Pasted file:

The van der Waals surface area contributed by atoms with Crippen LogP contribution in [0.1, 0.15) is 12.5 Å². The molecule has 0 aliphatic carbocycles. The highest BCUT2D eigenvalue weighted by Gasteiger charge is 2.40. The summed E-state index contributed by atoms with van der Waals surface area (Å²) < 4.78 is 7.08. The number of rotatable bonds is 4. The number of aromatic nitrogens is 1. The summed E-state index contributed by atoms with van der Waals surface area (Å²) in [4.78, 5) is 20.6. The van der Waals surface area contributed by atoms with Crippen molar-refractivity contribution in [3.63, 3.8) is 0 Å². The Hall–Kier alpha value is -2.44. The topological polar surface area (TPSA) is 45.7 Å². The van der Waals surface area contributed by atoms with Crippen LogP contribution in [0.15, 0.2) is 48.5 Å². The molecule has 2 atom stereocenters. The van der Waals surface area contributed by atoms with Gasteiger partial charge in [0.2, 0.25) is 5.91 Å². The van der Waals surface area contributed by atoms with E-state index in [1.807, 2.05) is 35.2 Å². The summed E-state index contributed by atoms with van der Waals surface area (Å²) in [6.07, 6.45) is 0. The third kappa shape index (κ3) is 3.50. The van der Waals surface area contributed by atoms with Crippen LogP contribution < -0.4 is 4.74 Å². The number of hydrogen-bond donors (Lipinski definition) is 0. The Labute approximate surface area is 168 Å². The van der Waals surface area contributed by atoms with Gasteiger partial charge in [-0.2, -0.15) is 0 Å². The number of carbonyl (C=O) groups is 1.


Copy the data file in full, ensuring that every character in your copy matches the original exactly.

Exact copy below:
The van der Waals surface area contributed by atoms with Crippen LogP contribution in [0.1, 0.15) is 12.5 Å². The molecule has 0 aliphatic carbocycles. The highest BCUT2D eigenvalue weighted by Gasteiger charge is 2.40. The summed E-state index contributed by atoms with van der Waals surface area (Å²) < 4.78 is 7.08. The number of rotatable bonds is 4. The number of aromatic nitrogens is 1. The summed E-state index contributed by atoms with van der Waals surface area (Å²) in [4.78, 5) is 20.6. The van der Waals surface area contributed by atoms with Crippen molar-refractivity contribution in [3.63, 3.8) is 0 Å². The Hall–Kier alpha value is -2.44. The topological polar surface area (TPSA) is 45.7 Å². The van der Waals surface area contributed by atoms with Crippen LogP contribution in [0.15, 0.2) is 48.5 Å². The molecule has 2 atom stereocenters. The van der Waals surface area contributed by atoms with Gasteiger partial charge in [0.2, 0.25) is 5.91 Å². The van der Waals surface area contributed by atoms with E-state index in [1.807, 2.05) is 35.2 Å². The summed E-state index contributed by atoms with van der Waals surface area (Å²) in [6.07, 6.45) is 0. The third kappa shape index (κ3) is 3.50. The van der Waals surface area contributed by atoms with Crippen LogP contribution < -0.4 is 4.74 Å². The number of hydrogen-bond donors (Lipinski definition) is 0. The Labute approximate surface area is 168 Å². The van der Waals surface area contributed by atoms with Gasteiger partial charge in [-0.2, -0.15) is 0 Å². The number of carbonyl (C=O) groups is 1.